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Intelligence Received of the Surprising


The President laid before the Congress some important intelligence he received last night, by express, from New-York, relative to the surprising and taking of Ticonderoga by a detachment from Massachusetts-Bay and Connecticut, which was read.

Upon motion, Agreed, That Mr˙ Brown, who brought the express, be called in to give an account of the disposition of the Canadians, the taking of Ticonderoga, and the importance of that Post; whereupon, he was called in, and having given the necessary information, he withdrew. The Congress taking the matter into consideration, came to the following Resolution:

Resolved, Whereas, there is indubitable evidence that a design is formed by the British Ministry of making a cruel invasion from the Province of Quebeck upon these Colonies, for the purpose of destroying our lives and liberties, and some steps have actually been taken to carry the said design into execution; and whereas, several inhabitants of the Northern-Colonies, residing in the vicinity of Ticonderoga, and immediately exposed to incursions, impelled by a just regard for the defence and preservation of themselves and their Countrymen from such imminent dangers and calamities, have taken possession of that post, in which was lodged a quantity of Cannon and Military Stores that would certainly have been used in the intended invasion of these Colonies; this Congress earnestly recommend it to the Committees of the Cities and Counties of New-York and Albany, immediately to cause the said Cannon and Stores to be removed from Ticonderoga to the south end of Lake George; and, if necessary, to apply to the Colonies; of New-Hampshire, Massachusetts-Bay, and Connecticut, for such an additional body of forces as will be sufficient to establish a strong post at that place, and effectually to secure the said Cannon and Stores, or so many of them as it may be judged proper to keep there; and that an exact inventory be taken of all such Cannon and Stores, in order that they may be safely returned, when the restoration of the former harmony between Great Britain and these Colonies, so ardently wished for by the latter, shall render it prudent and consistent with the overruling law of self-preservation.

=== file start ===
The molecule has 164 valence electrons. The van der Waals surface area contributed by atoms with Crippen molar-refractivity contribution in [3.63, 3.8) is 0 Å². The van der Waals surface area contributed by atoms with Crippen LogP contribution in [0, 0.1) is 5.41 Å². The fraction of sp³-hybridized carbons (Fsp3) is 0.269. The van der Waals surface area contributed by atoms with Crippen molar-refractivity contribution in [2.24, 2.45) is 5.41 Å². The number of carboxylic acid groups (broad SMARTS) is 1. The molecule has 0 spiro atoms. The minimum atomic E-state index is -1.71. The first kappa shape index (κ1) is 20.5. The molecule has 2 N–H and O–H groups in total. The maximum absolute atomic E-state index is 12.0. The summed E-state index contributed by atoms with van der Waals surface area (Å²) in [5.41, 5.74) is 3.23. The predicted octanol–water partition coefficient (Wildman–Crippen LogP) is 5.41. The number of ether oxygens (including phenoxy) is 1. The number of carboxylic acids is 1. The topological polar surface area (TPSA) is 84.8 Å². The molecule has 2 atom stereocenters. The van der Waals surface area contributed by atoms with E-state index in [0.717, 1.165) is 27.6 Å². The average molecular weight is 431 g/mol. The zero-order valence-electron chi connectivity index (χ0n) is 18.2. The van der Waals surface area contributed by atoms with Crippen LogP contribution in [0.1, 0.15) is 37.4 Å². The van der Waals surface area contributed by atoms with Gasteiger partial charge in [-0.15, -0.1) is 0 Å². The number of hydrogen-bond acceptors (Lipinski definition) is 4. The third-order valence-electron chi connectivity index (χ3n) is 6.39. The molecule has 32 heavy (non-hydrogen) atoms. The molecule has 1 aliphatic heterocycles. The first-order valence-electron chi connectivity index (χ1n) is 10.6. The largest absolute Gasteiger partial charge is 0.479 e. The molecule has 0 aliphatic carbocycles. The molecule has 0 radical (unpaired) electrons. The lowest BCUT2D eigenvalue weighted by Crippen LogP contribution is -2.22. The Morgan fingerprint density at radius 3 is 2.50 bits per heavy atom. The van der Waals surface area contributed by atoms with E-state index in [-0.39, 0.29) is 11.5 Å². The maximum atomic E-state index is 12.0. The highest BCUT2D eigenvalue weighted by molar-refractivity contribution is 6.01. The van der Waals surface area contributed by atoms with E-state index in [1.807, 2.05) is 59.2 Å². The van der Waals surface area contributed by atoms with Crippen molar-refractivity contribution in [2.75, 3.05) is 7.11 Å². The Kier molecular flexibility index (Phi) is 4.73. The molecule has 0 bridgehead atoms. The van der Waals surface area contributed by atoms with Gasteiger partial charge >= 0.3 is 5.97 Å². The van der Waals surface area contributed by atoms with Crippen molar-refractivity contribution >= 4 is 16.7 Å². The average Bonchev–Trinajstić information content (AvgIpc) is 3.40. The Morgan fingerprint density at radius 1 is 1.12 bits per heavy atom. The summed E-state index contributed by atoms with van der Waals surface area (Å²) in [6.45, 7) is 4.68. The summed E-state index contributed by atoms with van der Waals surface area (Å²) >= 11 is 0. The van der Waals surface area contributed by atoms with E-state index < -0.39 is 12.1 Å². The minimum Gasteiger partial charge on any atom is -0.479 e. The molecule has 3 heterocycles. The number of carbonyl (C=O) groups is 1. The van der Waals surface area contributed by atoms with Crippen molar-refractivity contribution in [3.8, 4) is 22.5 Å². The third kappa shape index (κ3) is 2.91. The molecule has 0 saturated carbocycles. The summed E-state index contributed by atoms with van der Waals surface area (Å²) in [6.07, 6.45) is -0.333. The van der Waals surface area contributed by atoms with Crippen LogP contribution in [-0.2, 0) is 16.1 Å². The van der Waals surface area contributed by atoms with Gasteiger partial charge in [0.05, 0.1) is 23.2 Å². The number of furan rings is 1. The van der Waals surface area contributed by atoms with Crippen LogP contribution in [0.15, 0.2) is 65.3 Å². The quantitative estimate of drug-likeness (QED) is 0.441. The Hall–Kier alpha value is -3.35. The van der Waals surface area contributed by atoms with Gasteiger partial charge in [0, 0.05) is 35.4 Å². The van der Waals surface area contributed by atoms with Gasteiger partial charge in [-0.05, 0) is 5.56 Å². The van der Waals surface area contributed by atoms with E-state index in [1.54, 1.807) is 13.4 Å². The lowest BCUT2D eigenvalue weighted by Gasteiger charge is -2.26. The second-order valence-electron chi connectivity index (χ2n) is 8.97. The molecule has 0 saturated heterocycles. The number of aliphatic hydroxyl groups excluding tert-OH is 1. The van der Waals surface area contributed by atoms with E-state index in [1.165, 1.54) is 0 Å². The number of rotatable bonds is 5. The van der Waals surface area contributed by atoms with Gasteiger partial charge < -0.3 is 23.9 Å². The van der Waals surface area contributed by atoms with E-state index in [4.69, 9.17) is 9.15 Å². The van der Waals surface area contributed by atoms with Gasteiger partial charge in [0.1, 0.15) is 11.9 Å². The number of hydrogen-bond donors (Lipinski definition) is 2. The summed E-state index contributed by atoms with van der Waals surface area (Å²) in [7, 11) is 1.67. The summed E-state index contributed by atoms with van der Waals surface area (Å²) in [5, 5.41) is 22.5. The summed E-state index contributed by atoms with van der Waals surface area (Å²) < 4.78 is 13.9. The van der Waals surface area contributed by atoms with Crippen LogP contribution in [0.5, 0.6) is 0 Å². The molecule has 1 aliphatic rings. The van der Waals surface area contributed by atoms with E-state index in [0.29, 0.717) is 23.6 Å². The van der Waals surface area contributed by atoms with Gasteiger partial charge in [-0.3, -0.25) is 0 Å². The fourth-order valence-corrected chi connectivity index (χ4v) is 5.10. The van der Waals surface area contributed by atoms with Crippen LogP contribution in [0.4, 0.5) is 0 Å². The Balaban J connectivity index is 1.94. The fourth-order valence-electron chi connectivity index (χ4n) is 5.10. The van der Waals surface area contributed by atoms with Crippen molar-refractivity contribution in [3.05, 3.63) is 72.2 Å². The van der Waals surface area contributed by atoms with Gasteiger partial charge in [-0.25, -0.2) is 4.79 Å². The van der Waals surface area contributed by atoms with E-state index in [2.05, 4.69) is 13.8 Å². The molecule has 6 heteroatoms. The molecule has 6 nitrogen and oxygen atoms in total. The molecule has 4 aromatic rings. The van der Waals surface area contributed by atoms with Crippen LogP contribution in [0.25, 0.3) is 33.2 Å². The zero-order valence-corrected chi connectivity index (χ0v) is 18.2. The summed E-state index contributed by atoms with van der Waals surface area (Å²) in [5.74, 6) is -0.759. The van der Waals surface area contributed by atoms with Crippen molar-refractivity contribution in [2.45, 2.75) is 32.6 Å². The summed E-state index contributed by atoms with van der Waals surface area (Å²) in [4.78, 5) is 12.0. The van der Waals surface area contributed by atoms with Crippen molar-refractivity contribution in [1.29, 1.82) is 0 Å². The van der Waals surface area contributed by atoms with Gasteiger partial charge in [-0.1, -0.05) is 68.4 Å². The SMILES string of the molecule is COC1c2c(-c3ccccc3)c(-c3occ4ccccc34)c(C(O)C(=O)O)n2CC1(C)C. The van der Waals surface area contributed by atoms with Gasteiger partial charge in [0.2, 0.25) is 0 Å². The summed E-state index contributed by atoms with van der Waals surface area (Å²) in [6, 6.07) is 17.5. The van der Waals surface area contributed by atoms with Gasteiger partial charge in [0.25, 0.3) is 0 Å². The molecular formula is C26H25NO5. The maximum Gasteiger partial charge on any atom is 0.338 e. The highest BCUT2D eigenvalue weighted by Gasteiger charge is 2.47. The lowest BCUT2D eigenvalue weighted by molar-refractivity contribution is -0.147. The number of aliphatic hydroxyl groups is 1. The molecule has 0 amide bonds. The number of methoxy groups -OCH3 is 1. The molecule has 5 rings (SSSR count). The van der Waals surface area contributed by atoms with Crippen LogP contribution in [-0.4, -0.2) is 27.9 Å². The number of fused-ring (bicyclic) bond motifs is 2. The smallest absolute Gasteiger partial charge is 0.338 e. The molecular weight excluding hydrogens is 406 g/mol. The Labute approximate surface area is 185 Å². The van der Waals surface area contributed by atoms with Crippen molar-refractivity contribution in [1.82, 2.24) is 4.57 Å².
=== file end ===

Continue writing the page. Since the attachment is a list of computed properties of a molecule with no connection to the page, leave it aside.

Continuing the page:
Upon motion,

Resolved, That the Congress will, to-morrow, again resolve itself into a Committee of the Whole, to take into consideration the state of America.

Adjourned till to-morrow, at nine o' clock.